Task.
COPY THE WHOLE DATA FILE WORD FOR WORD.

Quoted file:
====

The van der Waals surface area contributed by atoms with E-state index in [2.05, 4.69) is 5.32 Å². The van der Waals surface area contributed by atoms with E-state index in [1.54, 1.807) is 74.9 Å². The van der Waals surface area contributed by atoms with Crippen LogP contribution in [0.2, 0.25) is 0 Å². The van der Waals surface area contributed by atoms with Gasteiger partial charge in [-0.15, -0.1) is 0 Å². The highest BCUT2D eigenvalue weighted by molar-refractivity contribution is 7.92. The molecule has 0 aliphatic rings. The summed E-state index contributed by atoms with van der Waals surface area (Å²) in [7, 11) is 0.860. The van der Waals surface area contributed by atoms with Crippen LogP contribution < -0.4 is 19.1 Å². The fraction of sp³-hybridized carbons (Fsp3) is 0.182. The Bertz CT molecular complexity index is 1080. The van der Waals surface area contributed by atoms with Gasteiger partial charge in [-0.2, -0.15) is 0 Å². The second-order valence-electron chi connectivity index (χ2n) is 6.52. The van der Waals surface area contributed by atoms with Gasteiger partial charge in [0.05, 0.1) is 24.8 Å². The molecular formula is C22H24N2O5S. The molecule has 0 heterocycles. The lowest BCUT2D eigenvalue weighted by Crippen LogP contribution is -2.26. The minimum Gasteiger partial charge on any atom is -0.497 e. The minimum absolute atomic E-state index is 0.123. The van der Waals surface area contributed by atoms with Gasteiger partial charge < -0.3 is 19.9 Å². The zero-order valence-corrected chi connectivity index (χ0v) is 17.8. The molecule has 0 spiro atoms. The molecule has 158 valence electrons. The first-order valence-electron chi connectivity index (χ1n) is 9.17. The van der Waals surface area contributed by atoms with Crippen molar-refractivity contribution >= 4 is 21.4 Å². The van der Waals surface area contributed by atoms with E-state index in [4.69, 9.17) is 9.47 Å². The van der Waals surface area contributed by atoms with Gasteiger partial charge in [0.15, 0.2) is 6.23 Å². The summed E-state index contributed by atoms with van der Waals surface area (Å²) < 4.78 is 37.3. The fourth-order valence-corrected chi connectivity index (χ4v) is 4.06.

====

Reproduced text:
The van der Waals surface area contributed by atoms with E-state index in [2.05, 4.69) is 5.32 Å². The van der Waals surface area contributed by atoms with E-state index in [1.54, 1.807) is 74.9 Å². The van der Waals surface area contributed by atoms with Crippen LogP contribution in [0.2, 0.25) is 0 Å². The van der Waals surface area contributed by atoms with Gasteiger partial charge in [-0.15, -0.1) is 0 Å². The highest BCUT2D eigenvalue weighted by molar-refractivity contribution is 7.92. The molecule has 0 aliphatic rings. The summed E-state index contributed by atoms with van der Waals surface area (Å²) in [7, 11) is 0.860. The van der Waals surface area contributed by atoms with Crippen LogP contribution < -0.4 is 19.1 Å². The fraction of sp³-hybridized carbons (Fsp3) is 0.182. The Bertz CT molecular complexity index is 1080. The van der Waals surface area contributed by atoms with Gasteiger partial charge in [-0.2, -0.15) is 0 Å². The second-order valence-electron chi connectivity index (χ2n) is 6.52. The van der Waals surface area contributed by atoms with Gasteiger partial charge in [0.05, 0.1) is 24.8 Å². The molecular formula is C22H24N2O5S. The molecule has 0 heterocycles. The lowest BCUT2D eigenvalue weighted by Crippen LogP contribution is -2.26. The minimum Gasteiger partial charge on any atom is -0.497 e. The minimum absolute atomic E-state index is 0.123. The van der Waals surface area contributed by atoms with Gasteiger partial charge < -0.3 is 19.9 Å². The zero-order valence-corrected chi connectivity index (χ0v) is 17.8. The molecule has 0 spiro atoms. The molecule has 158 valence electrons. The first-order valence-electron chi connectivity index (χ1n) is 9.17. The van der Waals surface area contributed by atoms with Crippen molar-refractivity contribution >= 4 is 21.4 Å². The van der Waals surface area contributed by atoms with E-state index in [4.69, 9.17) is 9.47 Å². The van der Waals surface area contributed by atoms with Gasteiger partial charge in [0.15, 0.2) is 6.23 Å². The summed E-state index contributed by atoms with van der Waals surface area (Å²) < 4.78 is 37.3. The fourth-order valence-corrected chi connectivity index (χ4v) is 4.06.